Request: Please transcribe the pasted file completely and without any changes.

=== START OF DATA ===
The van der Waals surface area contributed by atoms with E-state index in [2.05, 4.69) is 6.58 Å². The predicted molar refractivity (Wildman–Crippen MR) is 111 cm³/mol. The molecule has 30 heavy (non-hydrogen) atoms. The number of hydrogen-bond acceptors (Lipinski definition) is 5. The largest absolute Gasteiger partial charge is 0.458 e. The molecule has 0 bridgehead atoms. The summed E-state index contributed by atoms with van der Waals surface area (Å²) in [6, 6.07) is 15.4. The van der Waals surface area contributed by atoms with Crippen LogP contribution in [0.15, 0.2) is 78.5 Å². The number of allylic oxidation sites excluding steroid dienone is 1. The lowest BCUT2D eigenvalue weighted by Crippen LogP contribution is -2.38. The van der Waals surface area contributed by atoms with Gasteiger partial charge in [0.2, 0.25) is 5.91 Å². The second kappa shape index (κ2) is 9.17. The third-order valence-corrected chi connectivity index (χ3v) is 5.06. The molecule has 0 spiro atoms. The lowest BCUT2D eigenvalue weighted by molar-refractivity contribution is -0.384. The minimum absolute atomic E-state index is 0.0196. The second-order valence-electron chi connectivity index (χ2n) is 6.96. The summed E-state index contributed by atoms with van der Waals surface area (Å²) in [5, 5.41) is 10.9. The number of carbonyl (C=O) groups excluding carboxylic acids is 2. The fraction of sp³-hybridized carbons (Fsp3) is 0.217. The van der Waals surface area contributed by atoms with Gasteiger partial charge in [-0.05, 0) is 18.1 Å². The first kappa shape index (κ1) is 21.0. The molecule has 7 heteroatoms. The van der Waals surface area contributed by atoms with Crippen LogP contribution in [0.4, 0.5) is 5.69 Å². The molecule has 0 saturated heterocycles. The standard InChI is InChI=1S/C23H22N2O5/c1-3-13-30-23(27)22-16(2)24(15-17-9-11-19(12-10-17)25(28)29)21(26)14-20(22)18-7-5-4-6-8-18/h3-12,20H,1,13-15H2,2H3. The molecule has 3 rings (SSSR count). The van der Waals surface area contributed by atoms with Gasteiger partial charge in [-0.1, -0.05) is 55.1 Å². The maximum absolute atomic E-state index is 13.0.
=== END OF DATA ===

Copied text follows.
The van der Waals surface area contributed by atoms with E-state index in [2.05, 4.69) is 6.58 Å². The predicted molar refractivity (Wildman–Crippen MR) is 111 cm³/mol. The molecule has 30 heavy (non-hydrogen) atoms. The number of hydrogen-bond acceptors (Lipinski definition) is 5. The largest absolute Gasteiger partial charge is 0.458 e. The molecule has 0 bridgehead atoms. The summed E-state index contributed by atoms with van der Waals surface area (Å²) in [6, 6.07) is 15.4. The van der Waals surface area contributed by atoms with Crippen LogP contribution in [0.15, 0.2) is 78.5 Å². The number of allylic oxidation sites excluding steroid dienone is 1. The lowest BCUT2D eigenvalue weighted by Crippen LogP contribution is -2.38. The van der Waals surface area contributed by atoms with Gasteiger partial charge in [0.2, 0.25) is 5.91 Å². The second kappa shape index (κ2) is 9.17. The third-order valence-corrected chi connectivity index (χ3v) is 5.06. The molecule has 0 spiro atoms. The lowest BCUT2D eigenvalue weighted by molar-refractivity contribution is -0.384. The minimum absolute atomic E-state index is 0.0196. The second-order valence-electron chi connectivity index (χ2n) is 6.96. The summed E-state index contributed by atoms with van der Waals surface area (Å²) in [5, 5.41) is 10.9. The number of carbonyl (C=O) groups excluding carboxylic acids is 2. The fraction of sp³-hybridized carbons (Fsp3) is 0.217. The van der Waals surface area contributed by atoms with Gasteiger partial charge in [-0.05, 0) is 18.1 Å². The first kappa shape index (κ1) is 21.0. The molecule has 7 heteroatoms. The van der Waals surface area contributed by atoms with Crippen LogP contribution in [0.4, 0.5) is 5.69 Å². The molecule has 0 saturated heterocycles. The standard InChI is InChI=1S/C23H22N2O5/c1-3-13-30-23(27)22-16(2)24(15-17-9-11-19(12-10-17)25(28)29)21(26)14-20(22)18-7-5-4-6-8-18/h3-12,20H,1,13-15H2,2H3. The molecule has 3 rings (SSSR count). The van der Waals surface area contributed by atoms with Gasteiger partial charge in [-0.1, -0.05) is 55.1 Å². The maximum absolute atomic E-state index is 13.0.